The Chicago Teachers Union issued a 10-day strike notice Wednesday, saying teachers in the nation's third-largest school district are ready to walk off the job for the first time in 25 years.
Negotiations between the union and the Chicago Board of Education are hung up on issues such as job security and pay raises based on experience or advanced degrees, said union President Karen Lewis. The notice means the soonest teachers could strike is Sept. 10, but it doesn't mean a strike will definitely happen. The union could choose to keep negotiating.
Lewis said union leaders would meet this week to possibly set a strike date. She said the notification was made because it is required by law.
"This is a difficult decision for all of us to make," Lewis said. "But this is the only way to get the board's attention and show them we are serious about getting a fair contract which will give our students the resources they deserve."
Some of the district's 400,000 students have already started school; the rest begin Tuesday.
The last Chicago teachers strike was in 1987 and lasted 19 days.
Lewis claims the public schools administration is determined to have a toxic relationship with its employees, accusing them of preferring to shut down school rather than giving them the resources they need. She said the two sides will negotiate through the weekend.
The school district has offered teachers a four-year contract with raises of 2 percent a year, which school board spokeswoman Becky Carroll said would cost $160 million. Lewis has repeatedly said the raise offered by the board is not acceptable.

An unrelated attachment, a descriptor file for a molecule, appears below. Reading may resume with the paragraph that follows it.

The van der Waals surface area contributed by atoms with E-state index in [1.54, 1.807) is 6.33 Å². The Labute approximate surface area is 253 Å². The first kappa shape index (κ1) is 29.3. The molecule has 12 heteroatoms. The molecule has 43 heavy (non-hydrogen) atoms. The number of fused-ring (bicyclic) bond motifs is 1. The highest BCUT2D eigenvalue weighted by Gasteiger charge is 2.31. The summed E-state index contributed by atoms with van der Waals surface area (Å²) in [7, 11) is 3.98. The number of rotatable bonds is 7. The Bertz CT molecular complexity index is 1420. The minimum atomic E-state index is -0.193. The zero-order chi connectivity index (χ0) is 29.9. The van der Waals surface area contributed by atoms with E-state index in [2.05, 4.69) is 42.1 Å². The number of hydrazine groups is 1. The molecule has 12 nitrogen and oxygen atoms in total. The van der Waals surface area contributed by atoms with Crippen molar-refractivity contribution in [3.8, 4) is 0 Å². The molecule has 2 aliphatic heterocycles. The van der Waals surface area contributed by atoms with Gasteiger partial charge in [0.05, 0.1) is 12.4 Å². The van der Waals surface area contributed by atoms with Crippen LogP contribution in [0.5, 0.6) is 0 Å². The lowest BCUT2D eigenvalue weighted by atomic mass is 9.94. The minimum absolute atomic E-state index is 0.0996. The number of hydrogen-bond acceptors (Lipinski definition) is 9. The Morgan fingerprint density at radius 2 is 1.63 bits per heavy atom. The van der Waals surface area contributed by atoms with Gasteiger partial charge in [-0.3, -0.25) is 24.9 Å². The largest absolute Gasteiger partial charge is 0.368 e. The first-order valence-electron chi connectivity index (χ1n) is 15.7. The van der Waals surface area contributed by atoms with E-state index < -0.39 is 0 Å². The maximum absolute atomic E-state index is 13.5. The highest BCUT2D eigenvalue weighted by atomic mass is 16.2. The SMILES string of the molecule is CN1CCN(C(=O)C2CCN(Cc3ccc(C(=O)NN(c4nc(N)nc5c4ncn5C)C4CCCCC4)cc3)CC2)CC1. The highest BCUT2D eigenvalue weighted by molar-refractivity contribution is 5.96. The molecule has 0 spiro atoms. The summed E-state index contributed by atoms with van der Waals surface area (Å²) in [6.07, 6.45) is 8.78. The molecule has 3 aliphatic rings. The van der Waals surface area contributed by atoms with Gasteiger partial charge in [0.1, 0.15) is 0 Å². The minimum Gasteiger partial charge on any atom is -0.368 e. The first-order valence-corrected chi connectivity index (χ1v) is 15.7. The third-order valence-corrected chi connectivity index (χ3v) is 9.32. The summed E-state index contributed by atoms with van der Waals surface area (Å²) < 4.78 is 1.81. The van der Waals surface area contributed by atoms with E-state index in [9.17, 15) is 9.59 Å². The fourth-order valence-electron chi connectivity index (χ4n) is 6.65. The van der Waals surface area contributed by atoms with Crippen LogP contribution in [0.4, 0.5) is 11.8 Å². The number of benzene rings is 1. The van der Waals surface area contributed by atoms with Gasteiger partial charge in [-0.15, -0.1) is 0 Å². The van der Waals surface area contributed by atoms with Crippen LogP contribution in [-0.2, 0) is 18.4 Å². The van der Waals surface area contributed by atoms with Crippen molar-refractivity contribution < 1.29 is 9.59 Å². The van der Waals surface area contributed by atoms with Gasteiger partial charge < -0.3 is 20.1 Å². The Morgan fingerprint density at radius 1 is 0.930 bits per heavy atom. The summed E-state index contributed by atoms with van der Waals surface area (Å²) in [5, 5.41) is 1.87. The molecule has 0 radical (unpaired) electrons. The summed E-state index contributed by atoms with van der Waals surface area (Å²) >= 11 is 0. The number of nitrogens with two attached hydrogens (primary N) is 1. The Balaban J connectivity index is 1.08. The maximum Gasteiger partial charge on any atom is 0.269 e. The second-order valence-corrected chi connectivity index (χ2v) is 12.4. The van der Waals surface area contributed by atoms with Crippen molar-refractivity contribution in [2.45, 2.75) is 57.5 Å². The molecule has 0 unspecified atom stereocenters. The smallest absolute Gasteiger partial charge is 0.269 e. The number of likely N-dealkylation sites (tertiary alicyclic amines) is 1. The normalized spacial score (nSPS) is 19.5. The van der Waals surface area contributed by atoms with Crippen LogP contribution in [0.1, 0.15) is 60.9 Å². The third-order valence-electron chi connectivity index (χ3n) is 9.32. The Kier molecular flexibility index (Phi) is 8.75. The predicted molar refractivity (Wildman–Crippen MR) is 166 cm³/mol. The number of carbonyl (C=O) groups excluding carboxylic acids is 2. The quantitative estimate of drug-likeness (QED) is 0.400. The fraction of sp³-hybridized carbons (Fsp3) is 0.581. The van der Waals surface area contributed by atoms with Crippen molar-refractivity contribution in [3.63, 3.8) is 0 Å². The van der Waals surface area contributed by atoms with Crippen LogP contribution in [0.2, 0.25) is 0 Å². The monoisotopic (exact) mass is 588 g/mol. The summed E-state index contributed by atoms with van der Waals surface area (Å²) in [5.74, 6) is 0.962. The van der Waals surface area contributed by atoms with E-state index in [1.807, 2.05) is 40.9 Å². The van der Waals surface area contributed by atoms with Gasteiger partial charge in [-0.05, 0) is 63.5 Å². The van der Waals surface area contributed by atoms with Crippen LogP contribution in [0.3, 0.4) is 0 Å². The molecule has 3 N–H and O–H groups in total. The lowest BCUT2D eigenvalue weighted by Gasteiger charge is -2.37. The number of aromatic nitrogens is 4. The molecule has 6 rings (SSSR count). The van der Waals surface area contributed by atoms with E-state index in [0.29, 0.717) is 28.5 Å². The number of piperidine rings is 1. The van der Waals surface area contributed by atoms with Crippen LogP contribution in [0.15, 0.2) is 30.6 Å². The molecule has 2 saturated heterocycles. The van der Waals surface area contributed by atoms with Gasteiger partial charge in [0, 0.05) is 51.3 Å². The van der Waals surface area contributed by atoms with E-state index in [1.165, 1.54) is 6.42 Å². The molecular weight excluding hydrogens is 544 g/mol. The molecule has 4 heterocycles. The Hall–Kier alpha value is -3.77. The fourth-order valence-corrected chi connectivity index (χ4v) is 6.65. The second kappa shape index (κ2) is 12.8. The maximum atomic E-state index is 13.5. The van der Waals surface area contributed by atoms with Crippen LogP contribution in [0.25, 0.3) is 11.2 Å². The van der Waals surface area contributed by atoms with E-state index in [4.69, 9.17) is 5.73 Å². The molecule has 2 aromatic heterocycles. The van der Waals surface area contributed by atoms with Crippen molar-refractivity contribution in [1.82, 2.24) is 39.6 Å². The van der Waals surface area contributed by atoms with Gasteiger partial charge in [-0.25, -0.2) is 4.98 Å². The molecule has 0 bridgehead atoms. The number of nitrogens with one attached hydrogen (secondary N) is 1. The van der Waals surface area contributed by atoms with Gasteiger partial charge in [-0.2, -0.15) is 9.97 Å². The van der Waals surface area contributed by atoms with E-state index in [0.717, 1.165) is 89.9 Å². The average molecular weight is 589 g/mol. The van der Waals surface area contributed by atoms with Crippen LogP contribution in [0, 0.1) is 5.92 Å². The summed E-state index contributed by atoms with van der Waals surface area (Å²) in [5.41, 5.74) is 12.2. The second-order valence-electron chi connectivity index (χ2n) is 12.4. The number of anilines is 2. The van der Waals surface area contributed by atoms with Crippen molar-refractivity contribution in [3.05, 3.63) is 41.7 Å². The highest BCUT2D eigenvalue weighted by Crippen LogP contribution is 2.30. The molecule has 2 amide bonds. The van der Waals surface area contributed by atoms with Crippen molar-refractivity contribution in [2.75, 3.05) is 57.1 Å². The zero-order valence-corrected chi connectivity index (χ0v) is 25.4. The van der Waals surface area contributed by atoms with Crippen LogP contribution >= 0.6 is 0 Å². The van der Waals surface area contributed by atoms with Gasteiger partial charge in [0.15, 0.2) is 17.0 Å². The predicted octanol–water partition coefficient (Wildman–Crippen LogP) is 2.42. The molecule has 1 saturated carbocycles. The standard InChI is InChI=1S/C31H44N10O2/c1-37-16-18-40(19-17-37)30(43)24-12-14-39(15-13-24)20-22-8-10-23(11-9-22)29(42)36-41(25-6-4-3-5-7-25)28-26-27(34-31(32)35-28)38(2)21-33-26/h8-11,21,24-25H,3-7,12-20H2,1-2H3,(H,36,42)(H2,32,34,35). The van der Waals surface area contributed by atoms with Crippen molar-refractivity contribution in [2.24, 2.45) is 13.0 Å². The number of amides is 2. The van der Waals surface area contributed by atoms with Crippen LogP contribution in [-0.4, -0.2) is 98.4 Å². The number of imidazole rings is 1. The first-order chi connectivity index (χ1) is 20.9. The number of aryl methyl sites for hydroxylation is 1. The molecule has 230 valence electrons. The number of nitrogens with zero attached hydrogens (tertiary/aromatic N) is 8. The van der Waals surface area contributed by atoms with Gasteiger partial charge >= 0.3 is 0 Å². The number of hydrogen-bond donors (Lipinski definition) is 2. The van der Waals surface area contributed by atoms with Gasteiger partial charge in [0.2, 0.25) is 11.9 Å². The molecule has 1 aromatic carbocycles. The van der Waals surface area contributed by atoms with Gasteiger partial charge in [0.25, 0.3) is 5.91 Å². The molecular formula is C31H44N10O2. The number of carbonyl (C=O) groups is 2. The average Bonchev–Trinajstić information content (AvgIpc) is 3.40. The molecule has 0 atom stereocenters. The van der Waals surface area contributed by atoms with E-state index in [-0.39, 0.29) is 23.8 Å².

The district also wants the union to agree to a joint committee to come up with a new system to pay teachers, other than automatic raises based on seniority. The district said that doesn't mean pay raises would be based only on merit.
"It could take a lot of forms; we have not even talked about it," Carroll said.
The board last week authorized spending $25 million in the event of a strike, which Carroll said would help ensure the tens of thousands of students who rely on the schools for two meals a day are fed and have a safe place during the day.
Much of the teachers' frustration has centered on Mayor Rahm Emanuel, who rescinded a 4 percent raise last year and then tried to go around the union in his push for a longer school day by asking teachers at individual schools to waive the union contract to work more hours. The Illinois Educational Labor Relations Board subsequently blocked Emanuel's negotiations with schools.
He still was able to lengthen the school day for children to seven hours, starting this fall, without the union's approval. The board of education agreed to hire almost 500 new teachers so current teachers won't have to work longer hours.
But class size, pay and job security remain top concerns for teachers, the union said.
"We will have a contract, and it will come the easy way or the hard way," Lewis said. "If our members are on the picket line, we will still be at the negotiating table trying to hammer out an equitable agreement."